I got the call the other day that we lost another Vietnam Vet to Agent Orange. Fortunately (I guess), Dan was Brownwater Navy on the rivers and the estuaries leading down into the South China Sea. He was given Nehmer Class status without any grief from the outset for his prostate cancer. If the cancer had stopped there, he’d be alive and I wouldn’t be writing this. But it didn’t, he’s passed and I am writing this. The good news is that we got his R1 in what some would call record time for VA.
I’d like to thank the Coach over there in Fort Harrison, Montana, Jean Ketchel, for everything she did to make this possible. If we had this level of excellence at all VAROs, we’d be in mighty high cotton. I won’t say all she did but it’s enough for Sainthood in my VA book. I deal with some downright ornery folks at the VA. Which always makes me ask them to look me in the eye and recite their little mantra ICARE- Integrity, Commitment, Advocacy, Respect, and Excellence.
Dan told me those boats would do 50 flat out and more if the engines were perfectly in sync. Imagine doing that on nine foot swells a mile out going up the coast to the DMZ. His back took a real pounding and crumped by 1994. Then the PTSD in 96 and the prostate in 2017. When the bone cancer spread to the lower extremities, that was all she wrote. VA pretty much insisted he’d be needing to cut them off before they’d call it “loss of use”. Well, shoot. I figured that going in. It’s the same dog and pony show every time requiring a Veterans Law Judge to say it. No self-respecting DRO wants that on his or her resume. R1 is $7,585.10 a month and in VAland, that ain’t chump change. They feel you are stealing it from them personally. Well, everyone but Jean.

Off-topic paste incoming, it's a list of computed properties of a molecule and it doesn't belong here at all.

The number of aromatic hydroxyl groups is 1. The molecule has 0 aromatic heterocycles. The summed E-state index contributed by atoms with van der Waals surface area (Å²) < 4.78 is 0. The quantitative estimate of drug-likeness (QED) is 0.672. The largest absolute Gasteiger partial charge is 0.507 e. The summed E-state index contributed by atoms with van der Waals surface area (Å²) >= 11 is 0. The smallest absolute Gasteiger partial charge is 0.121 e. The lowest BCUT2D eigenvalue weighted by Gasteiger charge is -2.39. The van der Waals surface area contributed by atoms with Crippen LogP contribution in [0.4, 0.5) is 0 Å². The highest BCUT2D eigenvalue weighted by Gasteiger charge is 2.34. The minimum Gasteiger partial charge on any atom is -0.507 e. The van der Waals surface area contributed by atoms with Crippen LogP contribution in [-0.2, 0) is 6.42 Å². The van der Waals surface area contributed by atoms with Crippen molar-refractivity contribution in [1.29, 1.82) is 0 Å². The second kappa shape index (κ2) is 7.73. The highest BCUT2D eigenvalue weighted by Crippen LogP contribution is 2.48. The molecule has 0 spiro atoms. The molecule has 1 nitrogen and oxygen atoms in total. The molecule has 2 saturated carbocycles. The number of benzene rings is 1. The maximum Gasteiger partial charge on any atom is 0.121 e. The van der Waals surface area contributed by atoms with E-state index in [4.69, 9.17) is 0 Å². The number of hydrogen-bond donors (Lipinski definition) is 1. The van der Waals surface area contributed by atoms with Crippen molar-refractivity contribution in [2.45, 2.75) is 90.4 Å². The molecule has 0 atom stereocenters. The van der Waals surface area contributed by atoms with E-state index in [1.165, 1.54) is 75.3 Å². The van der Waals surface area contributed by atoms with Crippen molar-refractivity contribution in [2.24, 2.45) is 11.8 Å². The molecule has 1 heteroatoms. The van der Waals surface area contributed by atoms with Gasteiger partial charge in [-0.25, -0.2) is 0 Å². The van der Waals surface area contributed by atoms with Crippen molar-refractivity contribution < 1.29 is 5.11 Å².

I find it relatively impossible to believe that the VA et al insist there are 850,000 true, RVN, “red clay between our toes” Vietnam Veterans when I have personally buried three in the last ten years. Dan will make #4. I don’t know about the rest of you but either I’m incredibly unlucky to know a lot of relatives and friends who attended the SEA Olympic Games or my odds of randomly running into dying Vietnam Vets are incredibly inexplicable.
Imagine this. Cupcake has a website for her real estate business here in Washington-Priority One Realty. She’s good at it and has a mess of agents. Dan and his wife came to her to do some house buying and someone mentioned Veterans. Well, that was before I was accredited. When we next heard from them, they were thinking of moving back here from Montana to be close to the kids on account of his cancer. He didn’t make it back.
We invited them over here to our hacienda for a Travel Board hearing before a Veterans Law Judge (VLJ) because they don’t do Travel Boards in Fort Harrison. Silly, huh? What? no good golf courses? French-themed restaurants? Bummer. The VLJ granted in 8 days which speaks volumes for how to read the regulations.
Nevertheless, the number of true Vietnam Veterans is static, kids. It’s been stuck at 850 K for about 12 years. By rights, it should be down to about to 800- 810,000 unless all those 55-year-old VFW bar warriors are counted in. What the hey. Let’s add in the Blue Water guys who never actually touched land and really replenish that number. How about we include all the Thailand/Laos Vets and a greater number from Korea, Anderson Island and Okinawa who actually did wear Eau d’ Orange? Shoo doggies. If we threw in all them folks, why, we’d never get a wall built down south. So I guess that answers that question, gentlemen.
Dan is representative of a dying breed literally. All of us in the fabled Nehmer class are. We have the worst luck with all manner of cancers, and organs that just go kaplooey for no reason. I’m a classic example. Stage 3 kidneys and already berthing stones. Stage 4 liver- albeit compensated both medically and financially, intestines that one day just collapsed (Crohn’s) when I was 45. The list goes on and on. I hold up my hands every morning waiting for the pill roll.
Dan told me of getting hit by 7.62 shrapnel during a firefight up the Perfume River one night. His skipper pulled it out the next morning with a pair of needle nose pliers. Then they returned to Da Nang for a resupply. No surgery. No sick call. No Purple Heart. All in a day’s work.
Rest in Peace, Dan. I’ve got your six. I’ll be filing the DIC as soon as I get the death certificate from your wife. No charge. This one’s on me.